Surgical Treatments for Carpal Tunnel Syndrome

Surgical Treatments for Carpal Tunnel Syndrome

An estimated 1 in every 350 people develops carpal tunnel syndrome every year. This painful condition involves the carpal tunnel – which is a thin passageway that runs through the wrist from the arm to the hand – and the median nerve, which is housed inside the tunnel and is largely responsible for hand sensation and movement. If tissue swells around the carpal tunnel, or if you consistently perform movements that apply pressure on the area, this can constrict the median nerve and cause carpal tunnel syndrome.

Carpal tunnel syndrome can result in pain, numbness, weakness, and tingling sensations that start in one part of the hand and radiate into the arm. You might find that your grip has weakened, causing you to drop objects more easily.

One indicator of carpal tunnel syndrome is that the pinkie finger is not affected, because the median nerve extends into all fingers except that one. If left untreated, carpal tunnel syndrome can cause disability in the hand, making it difficult or impossible to perform simple things like holding a pen or buttoning a shirt.

Fortunately, conservative treatments such as wearing a splint and taking prescription pain medication usually work in mild cases. However, your orthopedic doctor may recommend surgery if you have a severe case. Let’s talk about what carpal tunnel syndrome surgery entails, and where you can go in Macomb County for world-class orthopedic treatment that gets your hand back and working again.

Types of Carpal Tunnel Syndrome Surgery

There are two main types of carpal tunnel surgery, open release and endoscopic:

Open Release Carpal Tunnel Surgery

The traditional procedure for treating carpal tunnel syndrome is open release surgery. Your orthopedic surgeon will use a local anesthetic to numb the hand and wrist. Then, the doctor will make an incision in the wrist to reach the carpal ligament. The physician will then cut the ligament in order to widen the carpal tunnel and thereby reduce pressure on the median nerve.

After the surgery, the ligament usually heals back, but more space is left in the tunnel than before. The additional space relieves pressure on the median nerve and reduces or eliminates the pain and other symptoms.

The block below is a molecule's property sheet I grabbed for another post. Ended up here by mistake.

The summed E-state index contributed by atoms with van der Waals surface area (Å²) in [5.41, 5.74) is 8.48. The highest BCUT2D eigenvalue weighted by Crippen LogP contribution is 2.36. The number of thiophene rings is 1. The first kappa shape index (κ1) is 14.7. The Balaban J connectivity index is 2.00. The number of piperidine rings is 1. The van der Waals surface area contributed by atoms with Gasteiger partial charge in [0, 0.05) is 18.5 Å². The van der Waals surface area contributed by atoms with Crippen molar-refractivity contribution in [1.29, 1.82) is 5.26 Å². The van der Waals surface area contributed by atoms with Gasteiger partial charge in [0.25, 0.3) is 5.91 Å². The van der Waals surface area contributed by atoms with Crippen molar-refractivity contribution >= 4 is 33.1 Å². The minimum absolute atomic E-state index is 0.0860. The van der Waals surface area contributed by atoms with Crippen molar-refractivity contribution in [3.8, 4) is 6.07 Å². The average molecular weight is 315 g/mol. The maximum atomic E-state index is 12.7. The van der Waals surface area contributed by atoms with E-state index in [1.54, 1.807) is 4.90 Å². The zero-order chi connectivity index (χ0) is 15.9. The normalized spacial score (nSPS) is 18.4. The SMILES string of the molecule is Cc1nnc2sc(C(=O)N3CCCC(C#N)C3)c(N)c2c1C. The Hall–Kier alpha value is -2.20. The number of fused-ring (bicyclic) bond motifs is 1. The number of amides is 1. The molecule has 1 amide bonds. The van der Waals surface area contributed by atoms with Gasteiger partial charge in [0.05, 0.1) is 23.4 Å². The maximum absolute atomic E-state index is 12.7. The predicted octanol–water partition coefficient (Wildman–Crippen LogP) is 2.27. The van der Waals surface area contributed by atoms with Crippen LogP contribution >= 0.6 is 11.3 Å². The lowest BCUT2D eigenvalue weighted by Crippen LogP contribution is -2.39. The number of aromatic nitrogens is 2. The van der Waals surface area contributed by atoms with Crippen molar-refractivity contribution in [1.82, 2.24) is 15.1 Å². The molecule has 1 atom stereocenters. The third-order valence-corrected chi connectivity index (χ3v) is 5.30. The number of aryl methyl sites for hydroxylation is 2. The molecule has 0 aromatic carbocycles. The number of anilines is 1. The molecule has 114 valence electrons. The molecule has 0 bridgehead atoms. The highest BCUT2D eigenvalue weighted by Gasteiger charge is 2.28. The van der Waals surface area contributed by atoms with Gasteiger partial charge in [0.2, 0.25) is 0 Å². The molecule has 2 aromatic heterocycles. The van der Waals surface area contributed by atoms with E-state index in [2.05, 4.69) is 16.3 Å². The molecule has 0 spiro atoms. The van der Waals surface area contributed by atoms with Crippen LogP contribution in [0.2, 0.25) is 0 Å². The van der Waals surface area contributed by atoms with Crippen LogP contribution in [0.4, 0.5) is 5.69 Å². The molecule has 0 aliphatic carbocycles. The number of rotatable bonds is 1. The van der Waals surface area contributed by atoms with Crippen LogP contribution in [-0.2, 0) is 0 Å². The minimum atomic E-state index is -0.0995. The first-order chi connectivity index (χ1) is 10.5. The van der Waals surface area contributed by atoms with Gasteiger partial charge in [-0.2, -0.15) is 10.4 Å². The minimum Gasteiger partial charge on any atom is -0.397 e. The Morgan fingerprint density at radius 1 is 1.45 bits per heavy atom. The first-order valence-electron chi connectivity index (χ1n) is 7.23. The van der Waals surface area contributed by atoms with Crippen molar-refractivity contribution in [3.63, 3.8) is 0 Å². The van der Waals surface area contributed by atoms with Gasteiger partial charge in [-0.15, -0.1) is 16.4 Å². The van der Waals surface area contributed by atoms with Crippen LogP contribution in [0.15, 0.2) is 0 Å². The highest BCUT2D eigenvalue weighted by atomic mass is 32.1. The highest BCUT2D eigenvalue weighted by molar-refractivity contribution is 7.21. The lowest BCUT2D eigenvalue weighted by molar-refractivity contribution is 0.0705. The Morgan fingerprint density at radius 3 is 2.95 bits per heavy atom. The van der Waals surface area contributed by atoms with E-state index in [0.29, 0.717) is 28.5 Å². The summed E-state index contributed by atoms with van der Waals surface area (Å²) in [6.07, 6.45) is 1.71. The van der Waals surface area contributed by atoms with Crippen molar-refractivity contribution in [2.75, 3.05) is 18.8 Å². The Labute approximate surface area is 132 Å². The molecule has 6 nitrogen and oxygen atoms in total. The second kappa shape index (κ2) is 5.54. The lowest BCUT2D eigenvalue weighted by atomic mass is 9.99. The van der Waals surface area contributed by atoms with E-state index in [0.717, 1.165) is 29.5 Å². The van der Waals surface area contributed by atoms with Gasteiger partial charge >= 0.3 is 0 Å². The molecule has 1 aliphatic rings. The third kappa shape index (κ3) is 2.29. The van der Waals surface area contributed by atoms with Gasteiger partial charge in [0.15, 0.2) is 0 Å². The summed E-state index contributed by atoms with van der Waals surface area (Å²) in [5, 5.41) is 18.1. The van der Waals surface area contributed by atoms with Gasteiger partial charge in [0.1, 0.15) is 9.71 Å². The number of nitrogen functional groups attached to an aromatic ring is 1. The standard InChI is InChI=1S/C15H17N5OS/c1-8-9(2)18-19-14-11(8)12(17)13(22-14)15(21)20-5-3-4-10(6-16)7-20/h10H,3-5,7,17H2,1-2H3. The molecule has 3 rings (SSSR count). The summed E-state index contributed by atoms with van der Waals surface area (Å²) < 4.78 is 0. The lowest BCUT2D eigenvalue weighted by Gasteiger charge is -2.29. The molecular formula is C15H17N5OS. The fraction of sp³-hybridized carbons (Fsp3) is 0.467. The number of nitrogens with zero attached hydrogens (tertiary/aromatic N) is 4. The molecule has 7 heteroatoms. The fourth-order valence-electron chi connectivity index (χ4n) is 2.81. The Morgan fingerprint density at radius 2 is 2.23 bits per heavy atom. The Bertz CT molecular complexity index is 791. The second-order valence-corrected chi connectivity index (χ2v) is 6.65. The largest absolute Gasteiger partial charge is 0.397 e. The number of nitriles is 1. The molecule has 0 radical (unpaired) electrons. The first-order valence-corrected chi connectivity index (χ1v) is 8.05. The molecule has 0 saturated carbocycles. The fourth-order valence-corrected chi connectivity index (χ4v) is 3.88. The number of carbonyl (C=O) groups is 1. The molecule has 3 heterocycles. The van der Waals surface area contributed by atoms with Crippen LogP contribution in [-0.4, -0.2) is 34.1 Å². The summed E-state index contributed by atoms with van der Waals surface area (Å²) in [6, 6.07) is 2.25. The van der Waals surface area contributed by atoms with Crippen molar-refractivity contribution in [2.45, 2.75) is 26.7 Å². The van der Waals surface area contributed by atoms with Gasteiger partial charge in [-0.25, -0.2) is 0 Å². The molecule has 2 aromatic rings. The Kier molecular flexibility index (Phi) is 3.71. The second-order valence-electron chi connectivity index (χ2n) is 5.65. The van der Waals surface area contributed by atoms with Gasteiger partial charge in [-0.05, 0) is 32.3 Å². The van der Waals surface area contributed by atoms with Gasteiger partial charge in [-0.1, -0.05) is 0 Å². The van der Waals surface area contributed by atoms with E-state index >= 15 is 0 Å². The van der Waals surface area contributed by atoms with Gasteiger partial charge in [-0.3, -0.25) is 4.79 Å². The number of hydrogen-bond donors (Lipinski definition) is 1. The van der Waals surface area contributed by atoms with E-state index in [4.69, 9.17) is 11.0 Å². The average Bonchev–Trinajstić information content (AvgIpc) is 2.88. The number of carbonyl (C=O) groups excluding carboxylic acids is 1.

Endoscopic Carpal Tunnel Surgery

In endoscopic surgery, your orthopedic surgeon will use small surgical tools and imaging guidance. Instead of making a large incision as in open release surgery, your surgeon will make one or two tiny incisions in the wrist and palm.

From there, the doctor will insert an endoscope – a thin tube with fiber-optic camera functionality at the end. The endoscope transmits a real-time view of the nerve, ligament, and tendons to a nearby monitor to guide your orthopedic surgeon during the operation. Your surgeon will then cut the carpal ligament to open the tunnel.

The main benefit of endoscopic surgery is that there is not usually as much damage inflicted on the surrounding structures and tissues as compared to open release surgery, because endoscopic surgery uses smaller incisions that heal more quickly. Most patients experience less post-operative pain, and they enjoy a faster recovery than after open release surgery.

Carpal Tunnel Surgery in Clinton Township, MI

If you would like to explore treatment options for carpal tunnel syndrome and hand pain, look no further than Movement Orthopedics. Our very own Dr. Troy Williams is a board-certified orthopedic surgeon specializing in hand, wrist, and elbow conditions, and he can evaluate your hand and wrist condition and recommend – and administer – the treatment that would work best for you.

If you have any questions or would like to schedule an appointment for an evaluation, call our friendly staff today at (586) 436-3785or fill out our online appointment request form. We look forward to taking good care of your hands!

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